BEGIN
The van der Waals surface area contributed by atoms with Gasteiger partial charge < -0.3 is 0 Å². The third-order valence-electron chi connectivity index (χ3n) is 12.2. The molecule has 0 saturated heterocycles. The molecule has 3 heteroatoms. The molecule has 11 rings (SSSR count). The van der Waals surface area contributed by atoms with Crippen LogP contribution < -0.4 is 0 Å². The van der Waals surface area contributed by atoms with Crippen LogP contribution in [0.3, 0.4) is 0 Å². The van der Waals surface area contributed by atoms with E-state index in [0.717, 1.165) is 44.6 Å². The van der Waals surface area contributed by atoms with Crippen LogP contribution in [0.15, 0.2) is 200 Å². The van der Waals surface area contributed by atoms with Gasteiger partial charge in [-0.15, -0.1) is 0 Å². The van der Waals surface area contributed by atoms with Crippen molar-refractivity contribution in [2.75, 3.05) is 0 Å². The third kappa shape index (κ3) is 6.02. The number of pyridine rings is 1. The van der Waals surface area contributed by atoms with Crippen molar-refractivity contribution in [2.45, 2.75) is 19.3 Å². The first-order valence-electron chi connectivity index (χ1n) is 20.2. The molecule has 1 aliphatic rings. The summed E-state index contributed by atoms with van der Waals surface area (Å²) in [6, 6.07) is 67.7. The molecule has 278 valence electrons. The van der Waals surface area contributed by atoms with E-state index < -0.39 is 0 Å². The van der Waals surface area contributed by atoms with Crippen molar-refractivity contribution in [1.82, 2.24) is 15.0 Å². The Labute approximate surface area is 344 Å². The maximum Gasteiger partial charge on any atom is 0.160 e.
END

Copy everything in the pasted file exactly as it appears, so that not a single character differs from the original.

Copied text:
The van der Waals surface area contributed by atoms with Gasteiger partial charge < -0.3 is 0 Å². The third-order valence-electron chi connectivity index (χ3n) is 12.2. The molecule has 0 saturated heterocycles. The molecule has 3 heteroatoms. The molecule has 11 rings (SSSR count). The van der Waals surface area contributed by atoms with Crippen LogP contribution < -0.4 is 0 Å². The van der Waals surface area contributed by atoms with Crippen LogP contribution in [0.3, 0.4) is 0 Å². The van der Waals surface area contributed by atoms with E-state index in [0.717, 1.165) is 44.6 Å². The van der Waals surface area contributed by atoms with Crippen LogP contribution in [0.15, 0.2) is 200 Å². The van der Waals surface area contributed by atoms with Gasteiger partial charge in [-0.15, -0.1) is 0 Å². The van der Waals surface area contributed by atoms with Crippen molar-refractivity contribution in [2.75, 3.05) is 0 Å². The third kappa shape index (κ3) is 6.02. The number of pyridine rings is 1. The van der Waals surface area contributed by atoms with Crippen molar-refractivity contribution in [2.45, 2.75) is 19.3 Å². The first-order valence-electron chi connectivity index (χ1n) is 20.2. The molecule has 1 aliphatic rings. The summed E-state index contributed by atoms with van der Waals surface area (Å²) in [6, 6.07) is 67.7. The molecule has 278 valence electrons. The van der Waals surface area contributed by atoms with E-state index < -0.39 is 0 Å². The van der Waals surface area contributed by atoms with Crippen molar-refractivity contribution in [1.82, 2.24) is 15.0 Å². The Labute approximate surface area is 344 Å². The maximum Gasteiger partial charge on any atom is 0.160 e.